Go to the Globe and Mail homepage

Jump to main navigationJump to main content

Entry archive:

Racks of salted cod dry in the sun in Svolvaer, Norway. Fishermen and scientists here agree they’ve never seen as many cod as they’re catching now, and they say melting arctic ice is the reason. (Sheila Norman-Culp/Sheila Norman-Culp/Associated Press)
Racks of salted cod dry in the sun in Svolvaer, Norway. Fishermen and scientists here agree they’ve never seen as many cod as they’re catching now, and they say melting arctic ice is the reason. (Sheila Norman-Culp/Sheila Norman-Culp/Associated Press)

Global Exchange

Melting Norwegian ice spawns massive surge in cod stocks Add to ...

Helped by a warming climate, Norway’s near monopoly on the stuff of fish’n chips looks set to grow.



Fishermen and scientists here agree they’ve never seen as many cod as they’re catching now, and they say melting Arctic ice is the reason.



Researchers have said the receding ice has opened up larger areas of shallower Arctic water in the Norwegian Sea and the Barents Sea into which young fish are fleeing predators. They confirm their test catches from a globally warmed Atlantic Current have turned up record numbers -- about 120 billion -- of yearlings destined to become commercial fish.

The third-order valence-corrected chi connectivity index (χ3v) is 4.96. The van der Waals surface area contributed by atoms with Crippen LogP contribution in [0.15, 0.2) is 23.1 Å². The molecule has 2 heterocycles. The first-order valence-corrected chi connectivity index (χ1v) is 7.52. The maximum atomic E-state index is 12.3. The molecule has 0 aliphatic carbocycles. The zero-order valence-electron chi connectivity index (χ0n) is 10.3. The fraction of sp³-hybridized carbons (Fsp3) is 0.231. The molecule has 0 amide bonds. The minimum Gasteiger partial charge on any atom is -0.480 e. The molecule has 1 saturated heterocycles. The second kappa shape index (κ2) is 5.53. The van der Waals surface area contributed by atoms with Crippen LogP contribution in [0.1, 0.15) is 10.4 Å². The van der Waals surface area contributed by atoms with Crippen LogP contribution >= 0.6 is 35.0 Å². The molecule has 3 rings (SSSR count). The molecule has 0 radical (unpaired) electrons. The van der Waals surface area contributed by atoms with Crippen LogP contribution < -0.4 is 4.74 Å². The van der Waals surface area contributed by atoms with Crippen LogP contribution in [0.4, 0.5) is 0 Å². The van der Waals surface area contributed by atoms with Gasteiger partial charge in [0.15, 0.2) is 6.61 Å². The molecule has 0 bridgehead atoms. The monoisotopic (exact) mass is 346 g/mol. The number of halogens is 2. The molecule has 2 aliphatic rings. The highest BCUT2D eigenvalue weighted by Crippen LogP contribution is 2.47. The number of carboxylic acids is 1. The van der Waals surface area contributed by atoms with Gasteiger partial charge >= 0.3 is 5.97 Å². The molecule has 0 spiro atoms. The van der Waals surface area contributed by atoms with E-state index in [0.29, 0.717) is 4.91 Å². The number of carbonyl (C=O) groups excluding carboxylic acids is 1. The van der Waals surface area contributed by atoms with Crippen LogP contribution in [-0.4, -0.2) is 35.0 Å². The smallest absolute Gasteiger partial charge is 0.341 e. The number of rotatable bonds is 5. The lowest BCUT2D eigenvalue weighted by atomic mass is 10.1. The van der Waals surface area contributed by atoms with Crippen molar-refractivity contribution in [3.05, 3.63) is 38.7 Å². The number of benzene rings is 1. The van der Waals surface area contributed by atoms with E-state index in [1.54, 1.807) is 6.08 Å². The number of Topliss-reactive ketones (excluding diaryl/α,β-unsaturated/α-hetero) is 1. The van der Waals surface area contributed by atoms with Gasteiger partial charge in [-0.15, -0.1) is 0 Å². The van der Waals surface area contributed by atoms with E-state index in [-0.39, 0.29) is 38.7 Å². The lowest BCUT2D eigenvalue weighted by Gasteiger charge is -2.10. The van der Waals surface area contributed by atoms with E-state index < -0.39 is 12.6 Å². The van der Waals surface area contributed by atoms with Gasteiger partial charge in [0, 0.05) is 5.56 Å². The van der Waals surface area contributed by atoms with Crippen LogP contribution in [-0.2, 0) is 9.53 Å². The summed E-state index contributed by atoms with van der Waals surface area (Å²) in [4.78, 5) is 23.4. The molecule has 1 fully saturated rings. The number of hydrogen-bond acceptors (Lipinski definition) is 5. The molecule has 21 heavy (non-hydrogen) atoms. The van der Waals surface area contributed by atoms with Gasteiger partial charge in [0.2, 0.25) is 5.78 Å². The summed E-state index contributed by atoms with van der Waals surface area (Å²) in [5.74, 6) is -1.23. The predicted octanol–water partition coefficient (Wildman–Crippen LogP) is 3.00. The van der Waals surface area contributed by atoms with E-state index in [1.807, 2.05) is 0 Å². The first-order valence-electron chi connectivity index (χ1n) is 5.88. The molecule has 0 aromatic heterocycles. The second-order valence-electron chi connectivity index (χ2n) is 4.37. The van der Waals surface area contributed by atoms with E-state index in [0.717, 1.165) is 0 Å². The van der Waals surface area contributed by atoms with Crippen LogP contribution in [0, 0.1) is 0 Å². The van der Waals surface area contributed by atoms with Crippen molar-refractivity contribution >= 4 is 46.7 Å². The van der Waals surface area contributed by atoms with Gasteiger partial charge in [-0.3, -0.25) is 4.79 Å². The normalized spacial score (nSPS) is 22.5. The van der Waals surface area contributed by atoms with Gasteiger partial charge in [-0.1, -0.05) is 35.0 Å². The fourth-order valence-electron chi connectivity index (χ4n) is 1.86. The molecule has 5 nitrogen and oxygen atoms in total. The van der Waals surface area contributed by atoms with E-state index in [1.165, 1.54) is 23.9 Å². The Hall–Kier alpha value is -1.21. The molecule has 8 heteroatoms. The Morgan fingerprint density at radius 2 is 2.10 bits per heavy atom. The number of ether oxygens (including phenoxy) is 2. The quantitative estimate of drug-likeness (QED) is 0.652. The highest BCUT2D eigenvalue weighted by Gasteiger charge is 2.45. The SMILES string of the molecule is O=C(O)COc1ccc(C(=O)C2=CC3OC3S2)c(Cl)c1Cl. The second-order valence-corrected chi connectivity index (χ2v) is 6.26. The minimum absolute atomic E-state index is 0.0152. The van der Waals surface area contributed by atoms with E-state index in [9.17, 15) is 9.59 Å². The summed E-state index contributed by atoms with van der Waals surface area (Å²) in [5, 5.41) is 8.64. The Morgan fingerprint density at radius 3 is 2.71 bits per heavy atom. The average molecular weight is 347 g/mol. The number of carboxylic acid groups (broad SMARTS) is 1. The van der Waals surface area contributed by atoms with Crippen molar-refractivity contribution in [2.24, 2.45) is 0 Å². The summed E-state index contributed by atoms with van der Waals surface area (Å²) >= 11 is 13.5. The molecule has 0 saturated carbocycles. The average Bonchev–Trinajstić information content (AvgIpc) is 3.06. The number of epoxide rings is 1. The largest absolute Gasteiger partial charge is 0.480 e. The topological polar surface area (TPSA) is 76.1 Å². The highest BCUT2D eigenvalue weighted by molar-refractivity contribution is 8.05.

Fishermen are mostly pleased with the development: “On behalf of future generations, I’m truly glad for the cod count,” fisherman Kaare Ludvigsen told broadcaster NRK.



In contrast to Atlantic Canada, where the cod fishery collapsed in the 1980’s due to overfishing, Norway’s commercial cod banks are still the richest in the world. Coastal waters stretching into the arctic from the Lofoten Islands to the Spitsbergen archipelago are the spawning sites for three types of migrating cod schools.



That migration now runs farther north than ever, and Russian and Norwegian researchers have found birthing fish in latitudes beyond 82 degrees north.



Such is the cod’s new clout that Norwegian fishermen are worried the seabed where the fish dine will be stripped clean for future generations of cod, just as they worried the Kamchatka crab, or king crab, had been bulldozing the cod’s ecosystem. They asked for and received larger catch quotas to make room for other commercial fish, as their three-species winter fishing season starts to roll.



Mr. Ludvigsen’s fishermen colleagues met in Trondheim this week to discuss whether there were “too many” fish in the sea and agreed to more than double their catch in 2012 to 751,000 tons.



Norway exported a record 1.12 billion kroner ($201.7-million) worth of wild cod in September, but not since the frugal years just after the Second World War have there been such abundant catches.



In the Arctic, meanwhile, seasonal ice flows have shrunken to their smallest covering in 8,000 years, according to a recent German study.



Norway, meanwhile, has pressed its commercial maritime rights nearly to the North Pole and won recognition for its claims at the United Nations in New York.



Follow us on Twitter: @GlobeBusiness

 

Topics:

In the know

Most popular video »

Highlights

More from The Globe and Mail

Most Popular Stories